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I have created a WinForms UserControl.

When I leave the platform at AnyCPU, I can debug it without any problem: When I press Play, the preview comes up.

Then I try to change the project to x86. Therefore I click "AnyCPU", then "Configuration Manager".

At "Active project platform", I select "New...".

Now I select "x86" and click "Ok".

Then, when I click "Play", I get the error "System.BadImageFormatException".

Is that a common problem, or something very, very wrong on my system?

It happens each time I try this with a new project.

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  • did you added some references in your project? If so check that you are not using x64 dlls as references
    – Hadi
    Commented Apr 21, 2019 at 20:25

2 Answers 2

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+50

I can reproduce the error you find in VS 2017 15.9.8 just by:

  • Create new (VB or C#) Windows Forms Control Library
  • Check it runs via default AnyCpu solution platform
  • Create new x86 solution platform
  • Try and run the project

When you debug a WindowsFormsControlLibrary in Visual Studio, your DLL is loaded via debug host "UserControlTestContainer.exe" which is built for 'AnyCpu (64 bit preferred)'.

You can find details of this by right clicking the running debug host's task bar, right clicking on its icon, select Properties to find its path, and passing to e.g. ILSpy.

So I think that when the debug host runs as 64 bit, and is passed a 32 bit dll to load, the mismatch in bitness causes Assembly.LoadFrom to fail.

[Edit]

This does seem to be a bug as it prevents (easily) debugging a WinForms control library that has a dependency (e.g. unmanaged code) that is x86 only.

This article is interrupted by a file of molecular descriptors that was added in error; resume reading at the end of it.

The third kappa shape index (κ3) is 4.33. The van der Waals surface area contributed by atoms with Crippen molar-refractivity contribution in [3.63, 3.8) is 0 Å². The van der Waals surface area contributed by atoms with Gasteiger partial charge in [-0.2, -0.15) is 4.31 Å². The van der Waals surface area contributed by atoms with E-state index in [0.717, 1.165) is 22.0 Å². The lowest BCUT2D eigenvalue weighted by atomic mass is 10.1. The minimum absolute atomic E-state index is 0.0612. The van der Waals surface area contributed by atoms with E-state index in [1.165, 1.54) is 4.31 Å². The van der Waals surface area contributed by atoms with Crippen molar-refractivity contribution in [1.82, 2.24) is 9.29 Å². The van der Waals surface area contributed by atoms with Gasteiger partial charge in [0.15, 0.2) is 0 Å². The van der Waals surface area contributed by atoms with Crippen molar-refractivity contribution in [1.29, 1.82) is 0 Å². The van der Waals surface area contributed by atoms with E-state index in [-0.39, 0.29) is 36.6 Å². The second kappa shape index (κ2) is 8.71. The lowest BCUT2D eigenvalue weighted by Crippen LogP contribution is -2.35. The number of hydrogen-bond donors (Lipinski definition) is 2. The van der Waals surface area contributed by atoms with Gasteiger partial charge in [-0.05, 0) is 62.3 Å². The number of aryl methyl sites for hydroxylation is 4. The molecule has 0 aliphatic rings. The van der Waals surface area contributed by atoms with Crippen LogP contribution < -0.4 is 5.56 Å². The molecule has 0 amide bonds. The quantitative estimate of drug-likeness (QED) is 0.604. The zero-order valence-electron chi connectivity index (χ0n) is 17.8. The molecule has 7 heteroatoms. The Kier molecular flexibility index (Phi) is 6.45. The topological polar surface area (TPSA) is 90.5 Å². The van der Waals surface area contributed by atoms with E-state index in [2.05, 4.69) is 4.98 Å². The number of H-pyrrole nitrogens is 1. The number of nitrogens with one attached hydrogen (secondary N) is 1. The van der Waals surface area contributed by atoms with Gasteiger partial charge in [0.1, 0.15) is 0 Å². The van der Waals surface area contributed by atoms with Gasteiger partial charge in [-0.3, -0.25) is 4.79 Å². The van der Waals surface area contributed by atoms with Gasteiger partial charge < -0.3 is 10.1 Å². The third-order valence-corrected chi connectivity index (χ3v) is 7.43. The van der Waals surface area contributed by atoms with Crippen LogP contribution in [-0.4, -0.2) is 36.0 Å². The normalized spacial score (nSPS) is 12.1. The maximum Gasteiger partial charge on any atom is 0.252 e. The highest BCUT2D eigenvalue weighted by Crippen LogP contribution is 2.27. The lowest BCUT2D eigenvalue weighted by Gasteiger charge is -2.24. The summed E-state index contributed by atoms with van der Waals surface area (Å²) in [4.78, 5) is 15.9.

But I doubt that WinForms debugging problems for x86 only are something the VS team would prioritise.

As a workaround you can write your own test container (!) or:

  • Start the VS command prompt as admin
  • Make a copy of UserControlTestContainer.exe
  • Use corflags /32bitreq+ /32bitpref+ <PathToExe> to set the copy to run as x86
  • Set the copy as the "Start external program" target in debug options
  • Set the path to your dll as the debug command line argument
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  • Thank you. Do you think that's a bug (or let's say a major user-unfriendliness) that the VS team should tackle? Am I actually the only one who ever discovered this behaviour? I haven't found any other reports or solutions so far.
    – tmighty
    Commented Apr 23, 2019 at 22:03
  • Thank you very much for your indepth answer!! Really helpful!
    – tmighty
    Commented Apr 25, 2019 at 13:11
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This is a common problem that usually means that you are trying to call 64-bit library from 32-bit executable. Make sure you are using 32-bit libraries when you compile for x86.

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  • What do you mean? What should I do differently?
    – tmighty
    Commented Apr 14, 2019 at 23:07

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